Steve Bannon, via Twitter

By Steve Neavling
ticklethewire.com

President Trump’s lawyers sent a cease-and-desist letter to former White House chief adviser Steve Bannon, claiming he violated a non-disclosure agreement signed as part of working on Trump’s campaign.

ABC reports the letter orders Bannon to refrain from making disparaging comments about Trump or his family. 

The notice was sent on the same day that excerpts of a new book about the Trump campaign and administration were revealed in the Guardian. Bannon, who was forced out of the White House after seven months on the job, mocked Trump, his family and the campaign’s inner circle, accusing some of them of breaking the law.

“You have breached the Agreement by, among other things, communicating with author Michael Wolff about Mr. Trump, his family members, and the Company [the Trump campaign], disclosing Confidential Information to Mr. Wolff, and making disparaging statements and in some cases outright defamatory statements to Mr. Wolff about Mr. Trump, his family members,” Trump attorney Charles Harder wrote.

In the excerpts, Bannon said it was “treasonous” and “unpatriotic” for Trump’s son Donald Jr., son-in-law Jared Kushner and then-campaign chairman Paul Manafort to meet with a Russian lawyer at the Trump Tower during the 2016 election. Bannon also suggested there was “zero” chance Trump was not aware of the meeting.

Allegations that Trump’s campaign colluded with Russia to interfere in the presidential allegations prompted the appointment of a special counsel, Robert Mueller, in May. Since then, four members of Trump’s inner circle have been indicted – and two have already pleaded guilty and plan to cooperate with the special counsel’s team.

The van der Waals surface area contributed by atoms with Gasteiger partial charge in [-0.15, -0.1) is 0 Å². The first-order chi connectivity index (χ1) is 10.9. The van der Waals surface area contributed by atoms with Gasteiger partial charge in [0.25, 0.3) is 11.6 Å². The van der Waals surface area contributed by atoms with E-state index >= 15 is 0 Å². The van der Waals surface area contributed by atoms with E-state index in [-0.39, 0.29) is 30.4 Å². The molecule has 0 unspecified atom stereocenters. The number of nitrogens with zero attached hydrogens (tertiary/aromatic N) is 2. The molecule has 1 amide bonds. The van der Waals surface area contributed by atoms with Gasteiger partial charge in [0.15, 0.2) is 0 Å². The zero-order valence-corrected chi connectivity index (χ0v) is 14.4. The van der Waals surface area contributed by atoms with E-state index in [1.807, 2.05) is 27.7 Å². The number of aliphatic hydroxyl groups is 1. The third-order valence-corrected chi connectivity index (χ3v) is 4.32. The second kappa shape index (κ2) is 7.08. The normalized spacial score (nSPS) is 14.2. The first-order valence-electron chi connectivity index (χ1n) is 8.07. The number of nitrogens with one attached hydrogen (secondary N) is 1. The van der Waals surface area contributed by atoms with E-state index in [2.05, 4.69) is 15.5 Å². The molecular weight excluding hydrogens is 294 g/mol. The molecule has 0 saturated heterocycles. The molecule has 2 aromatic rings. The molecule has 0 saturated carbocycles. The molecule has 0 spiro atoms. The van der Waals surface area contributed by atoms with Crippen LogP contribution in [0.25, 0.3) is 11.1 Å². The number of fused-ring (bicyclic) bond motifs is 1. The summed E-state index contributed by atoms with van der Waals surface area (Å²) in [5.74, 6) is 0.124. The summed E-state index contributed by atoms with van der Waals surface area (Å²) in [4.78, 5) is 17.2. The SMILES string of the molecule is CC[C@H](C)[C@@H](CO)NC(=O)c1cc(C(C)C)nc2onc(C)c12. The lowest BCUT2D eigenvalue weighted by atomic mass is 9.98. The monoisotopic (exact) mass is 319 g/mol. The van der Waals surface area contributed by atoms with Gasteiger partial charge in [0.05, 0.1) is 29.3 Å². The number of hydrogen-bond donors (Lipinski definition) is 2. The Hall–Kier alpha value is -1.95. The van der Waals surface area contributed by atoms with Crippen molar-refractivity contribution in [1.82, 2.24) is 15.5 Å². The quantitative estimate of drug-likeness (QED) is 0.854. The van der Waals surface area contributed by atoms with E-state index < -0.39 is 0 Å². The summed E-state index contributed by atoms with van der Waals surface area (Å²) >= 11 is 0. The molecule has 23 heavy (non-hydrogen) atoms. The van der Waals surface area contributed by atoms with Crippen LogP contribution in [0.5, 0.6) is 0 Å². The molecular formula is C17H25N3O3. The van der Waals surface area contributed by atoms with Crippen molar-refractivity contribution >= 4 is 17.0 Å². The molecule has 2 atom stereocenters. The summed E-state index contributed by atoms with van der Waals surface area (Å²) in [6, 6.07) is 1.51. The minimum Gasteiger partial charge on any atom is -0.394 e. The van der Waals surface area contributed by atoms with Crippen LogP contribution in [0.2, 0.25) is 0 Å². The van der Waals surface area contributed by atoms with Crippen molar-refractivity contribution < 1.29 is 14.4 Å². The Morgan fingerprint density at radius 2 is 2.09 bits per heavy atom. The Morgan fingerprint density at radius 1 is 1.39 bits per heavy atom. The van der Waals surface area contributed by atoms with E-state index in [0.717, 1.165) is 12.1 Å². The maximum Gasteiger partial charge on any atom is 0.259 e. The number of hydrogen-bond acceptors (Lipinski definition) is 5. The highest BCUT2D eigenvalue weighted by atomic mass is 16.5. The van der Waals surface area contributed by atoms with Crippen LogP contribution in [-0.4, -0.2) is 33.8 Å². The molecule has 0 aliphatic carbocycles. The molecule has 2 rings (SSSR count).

Bannon Slams Trump, Campaign for Relationship with Russia

Former top aide to President Trump, Steve Bannon.

By Steve Neavling
ticklethewire.com

Donald Trump’s long-time ally and former White House chief adviser Steve Bannon slammed the president, his family and top campaign aides over their relationship with Russia and said the special counsel investigation may reveal some serious, sloppy crimes.

The snarky, candid and explosive remarks were revealed in excerpts of the forthcoming book, “Fire and Fury: Inside the Trump White House,” a scathing account based on more than 200 interviews with the president and his administration.

Donald Trump Jr. and his dad, President Trump, via Twitter

Bannon, who also served as chief executive of Trump’s presidential election, said it was “treasonous” and “unpatriotic” for Trump’s son Donald Jr., son-in-law Jared Kushner and then-campaign chairman Paul Manafort to meet with a Russian lawyer at the Trump Tower during the 2016 election. 

Just hours after the Guardian posted the story about Bannon’s comments Wednesday, Trump blasted his former confidant, saying he “lost his mind” and had “very little to do with our historic victory.”

“Steve Bannon has nothing to do with me or my Presidency,” Trump said in a combative statement. “When he was fired, he not only lost his job, he lost his mind. Steve was a staffer who worked for me after I had already won the nomination by defeating seventeen candidates, often described as the most talented field ever assembled in the Republican party.”